Exciting news! I’ve spent the last two years working on a guide to the plants found in Great Salt Lake wetlands and it’s finally published online! You can download it for free HERE.
First, a word about collaboration. Group projects get a bad name because they are frustrating while you’re in school. However, ‘Wetland Plants of Great Salt Lake’ only exists because of a group of coauthors. I had loads of plant pictures, but Karin and Mark had the vision, encouragement, and funding required to turn my original PowerPoint presentation into an Extension publication. Maureen brought a passion for communicating science and great bird knowledge to a guide that was originally just about plants. And Jennifer’s document design and technical communication skills pulled it all into a beautiful and cohesive book. It was difficult sharing control of a project that was so close to my heart, but I’m happy I did because my coauthors made into something really wonderful. The peer-reviewers were also great; plant identification is hard and their corrections were awesome. The plant guide is one of the outputs from grad school I’m most proud of.
Dichotomous (or ‘two-choice’) keys are the traditional tool for identifying plants. They’re like a Choose Your Own Adventure. You begin at the top with a plant that could be any one of 400,000 extant species and following a series of decisions based on what you see in your plant you arrive at its one true identify. Using keys is neither simple nor fun (I have to leave it at that. I don’t have the emotional energy to address taxonomy or shy plants that won’t show me their sexy bits). Luckily we have a manageable number of species (136) around the Great Salt Lake (GSL), so the guide relies of pictures and wetland type rather than keys. This option is both aesthetically pleasing and completely justifies the thousands of plant pictures I have taken.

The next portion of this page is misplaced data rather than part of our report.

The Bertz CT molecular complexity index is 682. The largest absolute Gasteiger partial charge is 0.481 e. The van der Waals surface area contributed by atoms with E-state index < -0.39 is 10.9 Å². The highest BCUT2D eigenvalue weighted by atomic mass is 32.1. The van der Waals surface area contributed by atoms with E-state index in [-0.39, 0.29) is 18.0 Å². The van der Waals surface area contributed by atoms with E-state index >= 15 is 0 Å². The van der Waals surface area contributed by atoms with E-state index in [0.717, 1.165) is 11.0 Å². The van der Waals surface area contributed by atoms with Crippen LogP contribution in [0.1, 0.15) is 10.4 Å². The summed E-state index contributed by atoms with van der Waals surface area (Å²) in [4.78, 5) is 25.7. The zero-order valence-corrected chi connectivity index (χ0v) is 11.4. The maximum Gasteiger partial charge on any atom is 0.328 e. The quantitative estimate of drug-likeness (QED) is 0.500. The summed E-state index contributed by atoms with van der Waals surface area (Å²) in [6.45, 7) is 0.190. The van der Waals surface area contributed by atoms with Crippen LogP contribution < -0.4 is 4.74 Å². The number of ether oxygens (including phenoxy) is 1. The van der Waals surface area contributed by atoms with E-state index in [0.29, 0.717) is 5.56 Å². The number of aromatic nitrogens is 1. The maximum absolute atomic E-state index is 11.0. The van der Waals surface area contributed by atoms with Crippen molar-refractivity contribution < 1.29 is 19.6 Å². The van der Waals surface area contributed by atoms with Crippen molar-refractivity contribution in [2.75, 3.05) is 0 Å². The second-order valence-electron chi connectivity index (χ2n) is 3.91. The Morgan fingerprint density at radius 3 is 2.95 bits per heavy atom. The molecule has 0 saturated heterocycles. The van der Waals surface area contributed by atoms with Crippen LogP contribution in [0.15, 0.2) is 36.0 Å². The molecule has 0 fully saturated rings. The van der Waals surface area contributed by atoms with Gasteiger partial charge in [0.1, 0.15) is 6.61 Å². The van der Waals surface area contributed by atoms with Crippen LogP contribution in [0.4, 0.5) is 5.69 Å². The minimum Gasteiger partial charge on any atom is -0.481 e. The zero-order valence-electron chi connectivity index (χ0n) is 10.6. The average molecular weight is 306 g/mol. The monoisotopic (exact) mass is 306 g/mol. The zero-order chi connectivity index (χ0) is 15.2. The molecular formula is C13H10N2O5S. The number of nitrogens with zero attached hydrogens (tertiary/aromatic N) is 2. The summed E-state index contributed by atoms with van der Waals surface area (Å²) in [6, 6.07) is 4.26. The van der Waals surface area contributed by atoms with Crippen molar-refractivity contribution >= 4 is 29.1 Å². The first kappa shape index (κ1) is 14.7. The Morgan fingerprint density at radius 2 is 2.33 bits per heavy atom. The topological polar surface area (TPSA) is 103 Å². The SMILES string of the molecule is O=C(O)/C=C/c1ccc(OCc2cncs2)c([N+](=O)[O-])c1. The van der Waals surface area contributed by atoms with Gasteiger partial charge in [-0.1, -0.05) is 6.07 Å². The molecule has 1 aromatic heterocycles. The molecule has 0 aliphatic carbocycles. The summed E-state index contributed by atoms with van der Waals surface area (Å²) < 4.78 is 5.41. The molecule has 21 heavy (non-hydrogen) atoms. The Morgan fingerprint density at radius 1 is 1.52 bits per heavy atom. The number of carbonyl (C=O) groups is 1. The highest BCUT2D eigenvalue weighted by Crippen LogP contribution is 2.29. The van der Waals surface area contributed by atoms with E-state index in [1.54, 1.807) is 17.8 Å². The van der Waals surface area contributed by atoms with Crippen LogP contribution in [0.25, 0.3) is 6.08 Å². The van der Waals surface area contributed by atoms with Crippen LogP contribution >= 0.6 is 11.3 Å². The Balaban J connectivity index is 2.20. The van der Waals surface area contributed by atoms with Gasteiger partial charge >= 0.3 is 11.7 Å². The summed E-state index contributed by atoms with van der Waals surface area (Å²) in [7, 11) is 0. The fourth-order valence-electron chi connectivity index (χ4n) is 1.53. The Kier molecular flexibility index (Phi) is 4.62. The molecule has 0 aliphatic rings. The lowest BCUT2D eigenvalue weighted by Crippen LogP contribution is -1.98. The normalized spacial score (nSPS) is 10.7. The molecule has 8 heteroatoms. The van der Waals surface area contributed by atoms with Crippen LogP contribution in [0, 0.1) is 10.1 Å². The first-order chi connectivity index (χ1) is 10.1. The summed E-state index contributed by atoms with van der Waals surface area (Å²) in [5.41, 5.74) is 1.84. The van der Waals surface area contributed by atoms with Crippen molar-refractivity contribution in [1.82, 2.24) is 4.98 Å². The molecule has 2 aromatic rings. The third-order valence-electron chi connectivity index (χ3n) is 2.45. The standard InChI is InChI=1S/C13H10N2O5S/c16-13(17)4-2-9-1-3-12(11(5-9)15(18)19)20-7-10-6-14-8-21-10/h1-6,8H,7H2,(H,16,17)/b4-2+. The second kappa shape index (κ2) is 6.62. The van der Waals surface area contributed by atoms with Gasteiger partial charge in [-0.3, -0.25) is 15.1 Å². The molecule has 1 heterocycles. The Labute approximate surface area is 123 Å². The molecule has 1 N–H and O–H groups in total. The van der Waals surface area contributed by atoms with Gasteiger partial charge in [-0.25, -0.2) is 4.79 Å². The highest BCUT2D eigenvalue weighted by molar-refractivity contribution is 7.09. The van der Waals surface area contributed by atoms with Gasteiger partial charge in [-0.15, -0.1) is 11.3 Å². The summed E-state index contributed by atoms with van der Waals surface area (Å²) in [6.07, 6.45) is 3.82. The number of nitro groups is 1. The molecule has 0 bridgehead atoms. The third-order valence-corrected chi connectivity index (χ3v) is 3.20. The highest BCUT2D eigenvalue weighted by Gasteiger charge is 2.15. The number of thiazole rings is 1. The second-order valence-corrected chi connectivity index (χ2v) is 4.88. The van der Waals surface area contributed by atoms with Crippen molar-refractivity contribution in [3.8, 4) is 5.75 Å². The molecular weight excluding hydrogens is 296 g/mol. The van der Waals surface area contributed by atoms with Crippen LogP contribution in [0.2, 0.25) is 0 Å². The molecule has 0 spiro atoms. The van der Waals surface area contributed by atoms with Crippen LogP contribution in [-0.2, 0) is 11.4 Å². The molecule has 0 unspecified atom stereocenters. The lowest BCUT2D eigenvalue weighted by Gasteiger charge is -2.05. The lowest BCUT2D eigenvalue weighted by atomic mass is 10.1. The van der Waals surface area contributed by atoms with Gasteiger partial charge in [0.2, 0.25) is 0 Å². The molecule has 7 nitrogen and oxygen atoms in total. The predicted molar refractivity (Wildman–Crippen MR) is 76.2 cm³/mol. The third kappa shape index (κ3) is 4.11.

|Plant ID in it's worst form requires multiple keys, a glossary, and access to the Google. Rant about that found here.
Four basic types of wetlands exist around GSL and the only key I’ll present is one to help you decide which type of wetland you were standing in when you found the plant you’d like to identify.
|A non-wetland and the four GSL wetland types
One caveat: plants do what they want, so many species can be found in multiple communities and might just pop up in a completely unexpected place.
|Start with the best option for Step 1 (1a or 1b), follow to the next step (2a/2b or 3a/3b) until you find your wetland type.
Plants have four basic parts – flowering parts, stem parts, leafy parts, and underground parts – all of which are modified in cool ways to allow plants to survive in wetlands. Each part is also important in plant identification.
In wetlands, water, light, and nutrients – the things plants need to live – are present in extreme quantities. In order to cope with having too much or too little of what they need, wetland plants have developed bad-ass features like stems that pickle, hitch-hiking seeds, cloning capabilities, and floating parts. I highly recommend heading out to the wetlands yourself to poke, pluck, and sniff all of the plants yourself, but here’s a quick preview of some of my favorite plants from each wetland type along with their key identifying features.
Globally, only about 6% of the land surface is actually wetland, so non-wetlands (which we can call ‘uplands’) and their plants show up in or near wetlands. Upland plants add some nice color to generally green marshes and wildlife like them because it’s nice to hang out in dry places sometimes.
I’m smitten with the Rocky Mountain bee-plant (Cleome serrulata). This beautiful, stinky species has big purple or pink flowers. If you look closely you can see each flower has stamen (the plant parts that hold pollen) sticking out. Bees trying to get at the nectar deep in the flowers will rub those stamen, taking some pollen in with it, which will be dropped on the next plant that bee visits. This is pollination and it’s how plants avoid in-breeding without all the travel usually required to move genetic material.
Playas are the coolest! They’re only flooded during big storms or high runoff, remaining dry and salty for most of the year. The plants and bugs in playas only sprout or hatch when conditions are just wet enough for them to complete their life cycle; migratory birds are keyed into that so flooded playas are filled with gorging birds.